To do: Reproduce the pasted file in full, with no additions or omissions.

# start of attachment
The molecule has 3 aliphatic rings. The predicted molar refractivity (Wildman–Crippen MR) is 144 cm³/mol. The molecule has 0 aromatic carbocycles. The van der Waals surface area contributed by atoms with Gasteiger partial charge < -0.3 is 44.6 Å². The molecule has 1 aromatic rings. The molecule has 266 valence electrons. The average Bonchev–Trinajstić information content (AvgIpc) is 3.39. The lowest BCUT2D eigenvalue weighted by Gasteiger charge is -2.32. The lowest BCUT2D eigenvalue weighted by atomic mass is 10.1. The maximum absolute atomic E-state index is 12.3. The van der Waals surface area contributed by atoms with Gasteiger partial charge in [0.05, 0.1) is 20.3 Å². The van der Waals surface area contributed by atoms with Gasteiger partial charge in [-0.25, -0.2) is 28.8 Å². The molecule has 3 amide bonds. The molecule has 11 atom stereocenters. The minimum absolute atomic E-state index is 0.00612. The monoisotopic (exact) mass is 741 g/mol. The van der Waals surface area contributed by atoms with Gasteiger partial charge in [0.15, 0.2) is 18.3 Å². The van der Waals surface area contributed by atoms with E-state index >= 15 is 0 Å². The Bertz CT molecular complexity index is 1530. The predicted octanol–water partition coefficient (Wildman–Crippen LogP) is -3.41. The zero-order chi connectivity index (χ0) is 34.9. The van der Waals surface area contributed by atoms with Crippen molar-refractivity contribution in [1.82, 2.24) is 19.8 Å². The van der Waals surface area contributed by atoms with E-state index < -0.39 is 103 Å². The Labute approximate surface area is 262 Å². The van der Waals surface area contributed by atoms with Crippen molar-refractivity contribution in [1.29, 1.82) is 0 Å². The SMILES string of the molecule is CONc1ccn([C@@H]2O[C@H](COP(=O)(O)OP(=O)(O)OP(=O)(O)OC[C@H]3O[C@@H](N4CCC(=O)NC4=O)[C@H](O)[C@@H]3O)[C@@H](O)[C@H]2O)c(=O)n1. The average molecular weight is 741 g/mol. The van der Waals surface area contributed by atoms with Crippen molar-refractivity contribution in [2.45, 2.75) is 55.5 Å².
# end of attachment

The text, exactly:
The molecule has 3 aliphatic rings. The predicted molar refractivity (Wildman–Crippen MR) is 144 cm³/mol. The molecule has 0 aromatic carbocycles. The van der Waals surface area contributed by atoms with Gasteiger partial charge < -0.3 is 44.6 Å². The molecule has 1 aromatic rings. The molecule has 266 valence electrons. The average Bonchev–Trinajstić information content (AvgIpc) is 3.39. The lowest BCUT2D eigenvalue weighted by Gasteiger charge is -2.32. The lowest BCUT2D eigenvalue weighted by atomic mass is 10.1. The maximum absolute atomic E-state index is 12.3. The van der Waals surface area contributed by atoms with Gasteiger partial charge in [0.05, 0.1) is 20.3 Å². The van der Waals surface area contributed by atoms with Gasteiger partial charge in [-0.25, -0.2) is 28.8 Å². The molecule has 3 amide bonds. The molecule has 11 atom stereocenters. The minimum absolute atomic E-state index is 0.00612. The monoisotopic (exact) mass is 741 g/mol. The van der Waals surface area contributed by atoms with Gasteiger partial charge in [0.15, 0.2) is 18.3 Å². The van der Waals surface area contributed by atoms with E-state index >= 15 is 0 Å². The Bertz CT molecular complexity index is 1530. The predicted octanol–water partition coefficient (Wildman–Crippen LogP) is -3.41. The zero-order chi connectivity index (χ0) is 34.9. The van der Waals surface area contributed by atoms with Crippen molar-refractivity contribution in [1.82, 2.24) is 19.8 Å². The van der Waals surface area contributed by atoms with E-state index < -0.39 is 103 Å². The Labute approximate surface area is 262 Å². The van der Waals surface area contributed by atoms with Crippen molar-refractivity contribution in [1.29, 1.82) is 0 Å². The SMILES string of the molecule is CONc1ccn([C@@H]2O[C@H](COP(=O)(O)OP(=O)(O)OP(=O)(O)OC[C@H]3O[C@@H](N4CCC(=O)NC4=O)[C@H](O)[C@@H]3O)[C@@H](O)[C@H]2O)c(=O)n1. The average molecular weight is 741 g/mol. The van der Waals surface area contributed by atoms with Crippen molar-refractivity contribution in [2.45, 2.75) is 55.5 Å².